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Plato's allegory of the Cave vs. Catcher In The Rye

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Deborah Cheeseboro

on 24 November 2013

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Transcript of Plato's allegory of the Cave vs. Catcher In The Rye

Plato's allegory of the Cave vs. Catcher In The Rye
How they relate
Both the man and Holden don't like the idea of corrupt people. They believe that innocence in people is the most important.
Beliefs Vs. Reality in Plato's Allegory
In Plato's Allegory of The Cave, a man leaves the cave and gains a higher understanding about what is real and what he thought was real.
Beliefs vs Reality in Catcher In The Rye
In Catcher In The Rye, Holden calls everyone a phony, as if he's the only one who knows what's real. He lies to practically everyone making them believe that who he said he was is really him but in reality hes a lost teen who doesnt know what to do.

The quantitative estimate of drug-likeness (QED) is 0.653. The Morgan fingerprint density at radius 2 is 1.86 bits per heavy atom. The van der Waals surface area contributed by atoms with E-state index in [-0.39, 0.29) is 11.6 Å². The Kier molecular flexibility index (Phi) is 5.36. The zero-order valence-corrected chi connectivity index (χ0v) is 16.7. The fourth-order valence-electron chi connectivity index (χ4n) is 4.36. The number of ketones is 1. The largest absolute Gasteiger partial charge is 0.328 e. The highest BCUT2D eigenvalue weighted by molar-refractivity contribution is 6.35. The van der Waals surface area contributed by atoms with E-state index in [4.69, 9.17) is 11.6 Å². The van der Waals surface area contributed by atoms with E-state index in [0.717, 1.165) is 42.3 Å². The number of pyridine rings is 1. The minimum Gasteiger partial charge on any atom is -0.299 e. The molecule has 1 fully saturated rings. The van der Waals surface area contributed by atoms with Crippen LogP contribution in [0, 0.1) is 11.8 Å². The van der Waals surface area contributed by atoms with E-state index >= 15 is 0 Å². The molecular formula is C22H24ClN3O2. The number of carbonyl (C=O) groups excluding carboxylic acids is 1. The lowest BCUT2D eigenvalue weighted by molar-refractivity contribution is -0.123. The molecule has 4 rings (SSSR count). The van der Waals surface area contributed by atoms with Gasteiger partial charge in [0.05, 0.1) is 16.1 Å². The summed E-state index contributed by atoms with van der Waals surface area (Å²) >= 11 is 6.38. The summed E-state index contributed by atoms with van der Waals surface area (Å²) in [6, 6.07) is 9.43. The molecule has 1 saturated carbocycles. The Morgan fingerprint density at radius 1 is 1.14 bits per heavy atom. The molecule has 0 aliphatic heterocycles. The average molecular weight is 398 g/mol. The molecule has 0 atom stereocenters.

Corruption in Plato's Allegory
In Plato's Allegory of the Cave, the man who was freed from the cave was considered by the people to have corrupt eyes. the man had seen the outside world, so the people wouldn't accept him.
Corruption in Catcher In The Rye
In Catcher In The Rye, Holden views all grown ups terribly and all little kids innocent. Holden believes that once a child hits the adult world they become corrupt.
Connection: Holden could represent the man who left the cave.
Full transcript